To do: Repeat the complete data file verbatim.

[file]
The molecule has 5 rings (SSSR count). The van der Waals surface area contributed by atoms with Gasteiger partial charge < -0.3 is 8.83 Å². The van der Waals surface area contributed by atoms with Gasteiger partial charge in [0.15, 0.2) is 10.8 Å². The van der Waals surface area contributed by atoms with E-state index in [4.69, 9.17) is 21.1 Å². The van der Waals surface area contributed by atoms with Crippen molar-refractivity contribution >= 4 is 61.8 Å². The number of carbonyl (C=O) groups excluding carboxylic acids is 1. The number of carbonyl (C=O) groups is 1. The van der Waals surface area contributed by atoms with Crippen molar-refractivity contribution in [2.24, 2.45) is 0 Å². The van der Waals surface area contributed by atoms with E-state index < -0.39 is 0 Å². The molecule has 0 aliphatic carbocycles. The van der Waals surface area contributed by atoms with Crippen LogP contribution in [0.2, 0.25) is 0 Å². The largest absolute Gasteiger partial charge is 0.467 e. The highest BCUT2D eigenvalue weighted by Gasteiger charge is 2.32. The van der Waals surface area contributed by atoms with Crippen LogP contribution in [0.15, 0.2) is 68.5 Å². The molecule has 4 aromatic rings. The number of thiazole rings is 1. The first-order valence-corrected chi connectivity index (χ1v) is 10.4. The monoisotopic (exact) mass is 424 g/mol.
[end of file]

The molecule has 5 rings (SSSR count). The van der Waals surface area contributed by atoms with Gasteiger partial charge < -0.3 is 8.83 Å². The van der Waals surface area contributed by atoms with Gasteiger partial charge in [0.15, 0.2) is 10.8 Å². The van der Waals surface area contributed by atoms with E-state index in [4.69, 9.17) is 21.1 Å². The van der Waals surface area contributed by atoms with Crippen molar-refractivity contribution >= 4 is 61.8 Å². The number of carbonyl (C=O) groups excluding carboxylic acids is 1. The number of carbonyl (C=O) groups is 1. The van der Waals surface area contributed by atoms with Crippen molar-refractivity contribution in [2.24, 2.45) is 0 Å². The van der Waals surface area contributed by atoms with E-state index < -0.39 is 0 Å². The molecule has 0 aliphatic carbocycles. The van der Waals surface area contributed by atoms with Crippen LogP contribution in [0.2, 0.25) is 0 Å². The largest absolute Gasteiger partial charge is 0.467 e. The highest BCUT2D eigenvalue weighted by Gasteiger charge is 2.32. The van der Waals surface area contributed by atoms with Crippen LogP contribution in [0.15, 0.2) is 68.5 Å². The molecule has 4 aromatic rings. The number of thiazole rings is 1. The first-order valence-corrected chi connectivity index (χ1v) is 10.4. The monoisotopic (exact) mass is 424 g/mol.